'Biggest-Ever Free College' Program Reaches 6 Percent Of New York Students

Oct 3, 2017
Originally published on October 3, 2017 5:00 am

When he announced the Excelsior Scholarship, billed as the biggest-in-the-nation free college program, New York Governor Andrew Cuomo promised dreams could come true for all.

"There is no child who will go to sleep tonight and say, I have great dreams, but I don't believe I'll be able to get a college education because [my] parents can't afford it."

That announcement, back in April, predicted that when the program expanded to its full size, 940,000 New York students would be eligible to attend the City and State Universities of New York tuition-free.

Six months later, the first numbers are out. This year, 22,000 students will be receiving the scholarship. That's fewer than 6 percent of nearly 400,000 full-time in-state SUNY and CUNY students.

How can this be? The Excelsior is what's known as a "last-dollar" scholarship. That means even if students meet the requirements, it provides money only after they have exhausted other forms of funding, including federal Pell Grants and the New York State Tuition Assistance Program, or TAP.

If you add all those sources of debt-free assistance up together, the governor's office reported, the numbers look much better: 210,000 students, more than half of the state's total full-time, in-state students, are now attending college tuition-free.

Not everyone is celebrating that figure, though. Especially not those who applied and found out that the Excelsior offered them no more help on top of other sources of aid. Of 13,000 students at the State University of New York at Albany, just 896 are receiving Excelsior money this year, the student paper reported. "Basically, it's a scam," one student told the paper. It didn't help that SUNY schools had a $200 tuition increase this year.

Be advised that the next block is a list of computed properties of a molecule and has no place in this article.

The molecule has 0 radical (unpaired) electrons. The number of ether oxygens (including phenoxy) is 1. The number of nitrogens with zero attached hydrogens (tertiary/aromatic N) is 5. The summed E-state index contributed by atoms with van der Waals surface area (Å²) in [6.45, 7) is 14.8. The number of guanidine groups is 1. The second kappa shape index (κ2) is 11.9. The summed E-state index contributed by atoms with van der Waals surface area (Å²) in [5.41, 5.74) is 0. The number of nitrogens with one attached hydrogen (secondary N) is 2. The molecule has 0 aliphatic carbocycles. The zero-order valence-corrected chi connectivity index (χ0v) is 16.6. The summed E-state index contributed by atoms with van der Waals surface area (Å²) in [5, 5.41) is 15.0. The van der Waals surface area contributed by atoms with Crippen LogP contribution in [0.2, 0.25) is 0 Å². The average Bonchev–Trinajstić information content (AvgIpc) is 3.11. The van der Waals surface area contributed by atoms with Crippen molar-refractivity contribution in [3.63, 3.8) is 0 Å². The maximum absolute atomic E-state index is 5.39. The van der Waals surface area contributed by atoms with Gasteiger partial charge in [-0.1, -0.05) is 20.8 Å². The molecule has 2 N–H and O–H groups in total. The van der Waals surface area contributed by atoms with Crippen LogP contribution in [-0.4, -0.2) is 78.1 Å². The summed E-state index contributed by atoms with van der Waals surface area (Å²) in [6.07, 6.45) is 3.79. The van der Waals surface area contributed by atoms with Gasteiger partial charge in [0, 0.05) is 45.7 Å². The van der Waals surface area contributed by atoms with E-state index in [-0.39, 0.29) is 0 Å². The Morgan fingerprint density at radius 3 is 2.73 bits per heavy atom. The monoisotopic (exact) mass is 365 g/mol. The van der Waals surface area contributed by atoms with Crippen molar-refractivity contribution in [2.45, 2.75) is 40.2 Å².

A spokeswoman for the governor told NPR: "We look forward to working with students in the coming years to expand awareness of the program so as many students as possible are able to graduate college on time and debt-free." The scholarship was announced toward the end of last school year, so there wasn't much time to apply. Also, the program is currently available to students coming from households with incomes up to $100,000, but within the next two years that will go up to $125,000, making more families eligible.

Is the Excelsior a success story? It depends by what measure. Morley Winograd has been raising awareness and advocating for the spread of free college programs through the Campaign for Free College Tuition.

He notes that free community college programs in Tennessee and Rhode Island have led to "huge jumps" in enrollment. "That's exactly what we hoped the power of the promise would be," he says. "You expand the number of students who take advantage of college because suddenly it's financially feasible." But, he says, precisely because New York has the "generous" TAP program already, there may not be as much low-hanging fruit in terms of students who want to go and can't afford it.

It's also worth noting, when talking about financial barriers to college, that tuition is a fraction of the typical full cost of attendance; students must cover books, housing, food and transportation, all of which cost more in a state like New York than elsewhere.

However, Winograd argues, programs like Excelsior have an intangible power that goes beyond the fine print. When state leaders put the promise of free college in the headlines, it may spur more students to apply. "We're talking about changing the culture to a college-going culture," he says.

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